Wolf's budget pushes for aid for schools, college debt

Pennsylvania Gov. Tom Wolf (Office of Gov. Tom Wolf)

Pennsylvania Gov. Tom Wolf is taking aim at student debt and aging public school buildings while continuing a charge to boost public schools and early-childhood education in a budget proposal rolled out Tuesday.

The Democrat’s plans face a skeptical Republican-controlled Legislature.

The plan would create a major new program for college scholarships in Pennsylvania’s state-owned universities, require public schools to provide full-day kindergarten, and pump $1 billion into cleaning up lead, asbestos and other environmental hazards in public school buildings.

Meanwhile, the state’s finances remain under considerable pressure to keep up with the cost to care for the poor, elderly and those with disabilities.

To do it all, Wolf’s administration is projecting stronger growth in tax collections, overhauling how charter schools are funded, raising borrowing limits and diverting casino gambling tax revenue that subsidizes the horse-racing industry.

In his 34-minute budget speech to a joint session of the Legislature in the ornate House chamber, Wolf called his plan a “blueprint for unleashing a new wave of prosperity for our commonwealth” and predicted that it will make a difference in the lives of millions of people.

“It does not ask any of you to join me on any wild-eyed ideological crusade,” Wolf told lawmakers. “It merely asks that you join me in imagining what this Commonwealth can offer to each of its people.”

Wolf also urged action to curb student debt and gun violence, making child care more affordable and raising the minimum wage.

The budget, Wolf’s sixth, would increase spending through the state’s main bank account to $36 billion for the 2020-21 fiscal year starting July 1. Including nearly $600 million in supplemental cash for the current fiscal year, Wolf is seeking authorization for another $2.6 billion in new spending, or 7.6% more.


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Most of the increase in spending would go to rising costs for health care for the poor and long-term care for the elderly and those with disabilities. Public schools and pre-kindergarten programs would get about another $170 million, or 2% more, plus $280 million in savings from changing how charter schools are funded.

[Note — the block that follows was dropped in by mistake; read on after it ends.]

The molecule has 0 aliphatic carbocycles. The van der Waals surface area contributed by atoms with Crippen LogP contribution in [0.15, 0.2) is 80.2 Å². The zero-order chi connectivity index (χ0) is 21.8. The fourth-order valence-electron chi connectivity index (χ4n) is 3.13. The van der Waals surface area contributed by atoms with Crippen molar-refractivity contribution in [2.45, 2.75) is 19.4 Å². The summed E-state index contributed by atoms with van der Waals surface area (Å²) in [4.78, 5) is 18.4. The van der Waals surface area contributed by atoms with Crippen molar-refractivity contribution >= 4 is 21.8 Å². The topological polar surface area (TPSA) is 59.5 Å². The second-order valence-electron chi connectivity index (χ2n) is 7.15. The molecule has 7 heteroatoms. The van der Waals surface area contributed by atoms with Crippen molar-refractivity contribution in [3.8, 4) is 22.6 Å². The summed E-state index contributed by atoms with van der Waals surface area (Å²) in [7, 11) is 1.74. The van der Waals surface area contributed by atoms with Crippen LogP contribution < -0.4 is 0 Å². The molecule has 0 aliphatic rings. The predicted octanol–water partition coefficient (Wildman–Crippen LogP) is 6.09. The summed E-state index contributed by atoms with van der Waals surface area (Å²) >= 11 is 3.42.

Meanwhile, the administration wants to require that public schools start providing free, full-time kindergarten. A bout 72 of 500 districts do not provide it, administration officials say.

The plan would hold the line on sales and income taxes, the state’s two biggest sources of revenue. However, the administration is projecting a relatively robust 4.5% growth in tax collections, including a $240 million bump from restructuring the corporate net income tax and $130 million from Wolf’s proposal to raise the minimum wage.

The administration also is seeking new fees on municipalities to pay for state police services and on waste hauling to underwrite a hazardous cleanups program.

Many of the governor’s items face long odds, since Republican lawmakers have reliably rejected Wolf’s most expansive proposals since he took office in 2015. The plan is already facing objections from the horse-racing industry and charter school proponents.

Republicans criticized Wolf’s proposal as seeking more debt, more spending and more taxes, and vowed to get to work on it to bring down spending levels.

Senate Majority Leader Jake Corman, R-Centre, called Wolf’s speech “a red-meat speech” designed to hit on talking points that please his supporters.

“But what we’ll do is go back to our recipe for success, we’ll pull him back to the middle, we will get our fiscally responsible budget that does not ask the taxpayers to invest more in state government,” Corman said.

Democrats and public school advocates applauded Wolf’s budget plan. Meanwhile, nursing homes, community health providers and hospitals criticized the lack of rate increases that they say are long overdue.

The $200 million college-scholarship program is part of Wolf’s initiative to attack student debt and would focus on lower- and middle-class students graduating from one of Pennsylvania’s 14 state-owned universities.

Administration officials estimate that at least 25,000 state-system university students would benefit from it, getting the assistance as long as they stay in Pennsylvania after they graduate. To fund it, the administration wants to divert $200 million from slot-machine tax revenue that, since 2006, has subsidized the state’s horse racing industry.

“Let’s bet on our kids instead of bankrolling race horse owners and ensure the viability of the Pennsylvania State System of Higher Education,” Wolf told lawmakers.

Another new element Wolf is proposing is expanding a bond-funded redevelopment grant program by $1 billion and making the money available for lead and asbestos cleanups in schools. It is fueled by growing concerns over asbestos and lead poisoning in Scranton and Philadelphia.


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